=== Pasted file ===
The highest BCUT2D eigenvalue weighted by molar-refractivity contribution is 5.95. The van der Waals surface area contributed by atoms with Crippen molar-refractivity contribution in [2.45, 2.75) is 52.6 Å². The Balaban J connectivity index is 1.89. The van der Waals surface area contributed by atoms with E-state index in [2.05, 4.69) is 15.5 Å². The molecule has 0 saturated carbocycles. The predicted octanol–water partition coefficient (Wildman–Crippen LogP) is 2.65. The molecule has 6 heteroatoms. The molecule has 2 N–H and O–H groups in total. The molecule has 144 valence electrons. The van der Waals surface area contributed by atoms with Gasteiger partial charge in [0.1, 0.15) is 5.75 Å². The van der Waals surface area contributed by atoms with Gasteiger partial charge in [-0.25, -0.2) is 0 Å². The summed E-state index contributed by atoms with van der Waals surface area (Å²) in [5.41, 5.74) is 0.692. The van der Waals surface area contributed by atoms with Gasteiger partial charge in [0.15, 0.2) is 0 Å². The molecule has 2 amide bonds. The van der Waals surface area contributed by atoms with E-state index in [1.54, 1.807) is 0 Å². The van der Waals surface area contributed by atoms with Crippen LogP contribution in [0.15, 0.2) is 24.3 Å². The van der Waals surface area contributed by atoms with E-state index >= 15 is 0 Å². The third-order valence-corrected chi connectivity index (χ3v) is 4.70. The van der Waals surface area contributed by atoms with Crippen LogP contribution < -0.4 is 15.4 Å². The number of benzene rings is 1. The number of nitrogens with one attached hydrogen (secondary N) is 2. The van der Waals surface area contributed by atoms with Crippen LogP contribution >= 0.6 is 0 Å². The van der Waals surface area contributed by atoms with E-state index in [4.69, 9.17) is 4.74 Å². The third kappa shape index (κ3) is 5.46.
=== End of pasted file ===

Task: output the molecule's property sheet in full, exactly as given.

The highest BCUT2D eigenvalue weighted by molar-refractivity contribution is 5.95. The van der Waals surface area contributed by atoms with Crippen molar-refractivity contribution in [2.45, 2.75) is 52.6 Å². The Balaban J connectivity index is 1.89. The van der Waals surface area contributed by atoms with E-state index in [2.05, 4.69) is 15.5 Å². The molecule has 0 saturated carbocycles. The predicted octanol–water partition coefficient (Wildman–Crippen LogP) is 2.65. The molecule has 6 heteroatoms. The molecule has 2 N–H and O–H groups in total. The molecule has 144 valence electrons. The van der Waals surface area contributed by atoms with Gasteiger partial charge in [0.1, 0.15) is 5.75 Å². The van der Waals surface area contributed by atoms with Gasteiger partial charge in [-0.25, -0.2) is 0 Å². The summed E-state index contributed by atoms with van der Waals surface area (Å²) in [5.41, 5.74) is 0.692. The van der Waals surface area contributed by atoms with Gasteiger partial charge in [0.15, 0.2) is 0 Å². The molecule has 2 amide bonds. The van der Waals surface area contributed by atoms with E-state index in [1.54, 1.807) is 0 Å². The van der Waals surface area contributed by atoms with Crippen LogP contribution in [0.15, 0.2) is 24.3 Å². The van der Waals surface area contributed by atoms with E-state index >= 15 is 0 Å². The third-order valence-corrected chi connectivity index (χ3v) is 4.70. The van der Waals surface area contributed by atoms with Crippen LogP contribution < -0.4 is 15.4 Å². The number of benzene rings is 1. The number of nitrogens with one attached hydrogen (secondary N) is 2. The van der Waals surface area contributed by atoms with Crippen LogP contribution >= 0.6 is 0 Å². The van der Waals surface area contributed by atoms with E-state index in [4.69, 9.17) is 4.74 Å². The third kappa shape index (κ3) is 5.46.